requires that exactly one of its arguments be present;
requires that one or more of its arguments be present;
requires that all of its arguments be present
They can all take strings or further subroutine references as arguments. For example:
Let's take that validator apart.
- one_of(qw(halal kosher))
this is true if the parameters contain either 'halal' or 'kosher' but not both.
- none_of(qw(halal kosher))
this is true if the parameters do not contain either 'halal' or 'kosher'.
Those are in turn contained within a 'one_of', so that says you must have either one of them or none of them. Finally, that is contained within:
- all_of('food', ...)
so you must have a 'food' parameter and either zero or one of 'halal' and 'kosher'.
We can already see a problem here. You've had to say 'halal' and 'kosher' twice, which is both annoying and also a source of bugs if you misspell one of them once, but that's easily fixed. All of the various
*_of functions just return subroutine references (although see the LIES section in the documentation), so we can make up our own reusable subroutine generator:
and reduce the validation code to this:
Right now that actually looks like more code to do the same work, but we can of course reuse the
zero_or_one_of function many times. This becomes clear when we also allow vegetarian and vegan options, and start checking for when the kiddies want toys. To validate for toys we add another 'all_of' section just like the above, replacing parameter names where necessary, and wrap both the validator for toys and the validator for food in an 'any_of' so that the user can ask for a toy, or food, or both:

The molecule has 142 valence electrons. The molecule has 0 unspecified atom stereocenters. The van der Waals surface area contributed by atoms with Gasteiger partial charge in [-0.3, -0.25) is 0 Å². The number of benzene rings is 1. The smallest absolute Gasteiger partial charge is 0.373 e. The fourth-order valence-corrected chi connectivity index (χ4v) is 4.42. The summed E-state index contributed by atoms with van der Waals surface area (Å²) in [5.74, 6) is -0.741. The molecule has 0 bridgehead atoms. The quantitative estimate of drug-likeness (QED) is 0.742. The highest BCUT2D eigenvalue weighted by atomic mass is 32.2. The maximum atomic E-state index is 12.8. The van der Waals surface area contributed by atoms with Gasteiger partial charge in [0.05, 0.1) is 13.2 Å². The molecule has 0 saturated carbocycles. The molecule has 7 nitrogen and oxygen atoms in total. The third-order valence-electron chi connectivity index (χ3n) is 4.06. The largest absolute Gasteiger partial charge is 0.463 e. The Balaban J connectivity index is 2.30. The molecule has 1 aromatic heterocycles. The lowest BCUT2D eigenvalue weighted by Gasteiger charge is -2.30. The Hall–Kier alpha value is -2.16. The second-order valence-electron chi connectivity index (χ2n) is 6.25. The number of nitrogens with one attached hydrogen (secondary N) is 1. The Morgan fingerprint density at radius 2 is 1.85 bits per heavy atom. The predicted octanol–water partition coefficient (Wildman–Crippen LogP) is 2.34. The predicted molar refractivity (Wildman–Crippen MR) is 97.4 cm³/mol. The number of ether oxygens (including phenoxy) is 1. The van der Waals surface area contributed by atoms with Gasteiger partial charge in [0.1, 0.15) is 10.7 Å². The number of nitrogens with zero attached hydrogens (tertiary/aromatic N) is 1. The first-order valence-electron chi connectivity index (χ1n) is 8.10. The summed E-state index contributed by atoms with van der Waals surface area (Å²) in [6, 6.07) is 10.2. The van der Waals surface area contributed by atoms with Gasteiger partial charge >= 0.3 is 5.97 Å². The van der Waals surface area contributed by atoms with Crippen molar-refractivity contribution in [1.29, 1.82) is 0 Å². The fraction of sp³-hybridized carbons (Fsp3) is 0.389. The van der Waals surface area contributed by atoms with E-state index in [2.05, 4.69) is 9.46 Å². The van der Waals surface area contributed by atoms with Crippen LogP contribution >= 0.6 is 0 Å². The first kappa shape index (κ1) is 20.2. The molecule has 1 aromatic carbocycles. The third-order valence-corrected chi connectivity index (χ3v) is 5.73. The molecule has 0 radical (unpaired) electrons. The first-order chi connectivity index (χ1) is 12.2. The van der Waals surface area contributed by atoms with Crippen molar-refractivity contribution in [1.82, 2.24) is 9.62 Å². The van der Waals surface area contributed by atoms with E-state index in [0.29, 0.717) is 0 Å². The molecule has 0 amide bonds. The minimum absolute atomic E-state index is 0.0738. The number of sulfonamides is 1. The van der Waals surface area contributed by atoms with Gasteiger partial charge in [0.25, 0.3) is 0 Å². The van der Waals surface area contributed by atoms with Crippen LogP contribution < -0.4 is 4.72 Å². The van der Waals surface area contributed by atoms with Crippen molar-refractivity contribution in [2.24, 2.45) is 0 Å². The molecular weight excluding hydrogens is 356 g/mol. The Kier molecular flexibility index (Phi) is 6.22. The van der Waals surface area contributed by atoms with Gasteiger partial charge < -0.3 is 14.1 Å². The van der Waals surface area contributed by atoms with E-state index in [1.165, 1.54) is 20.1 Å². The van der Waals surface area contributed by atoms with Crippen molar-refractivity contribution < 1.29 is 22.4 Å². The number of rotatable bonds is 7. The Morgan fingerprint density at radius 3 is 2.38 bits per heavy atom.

And we could put yet another section in there for any other major category of gift like clothing or craft supplies.
At this point, we can pass sets of parameters like the following and everything will work:
- food vegetarian
- food vegetarian halal (and likewise for kosher)
- food halal
- toy electronic
- toy traditional
- food halal vegan toy electronic
and if we pass nonsense like this it will fail:
- halal kosher food
- traditional electronic toy
Don't forget to use Params::Validate's functionality as well
Unfortunately there's some other nonsense we can pass, such as:
- electronic food
Santa does not yet deliver to robot children even if they've been very very good and not crushed any puny human skulls beneath their steel feet. Thankfully, plain old Params::Validate can check simple dependencies, such as that if you pass the 'electronic' parameter you must also pass the 'toy' parameter. And Params::Validate::Dependencies extends Params::Validate, so all of the old functionality is still available. We extend our little subroutine thus:
and we're finished. The traditional Params::Validate section checks the simple dependencies to make sure that you don't try to ask for electronic food or vegetarian toys (you can also use it to check data types), and the extra Params::Validate::Dependencies section checks that you're not asking for traditional electronic toys.
Data::Domain is another module that does a similar job to Params::Validate, and PVD has Data::Domain::Dependencies bundled with it. Unfortunately it only works reliably on some versions of perl because of problems in one of Data::Domain's dependencies.
If you want to read the module's code I strongly recommend that you read version 1.0 first. Excepting subsequent bug fixes, it has all the functionality discussed above. Version 1.1 then adds some nasty tentacles to make your validation functions self-documenting. But honestly, I don't recommend looking at that without a glass of strong drink. It will make your eyes bleed.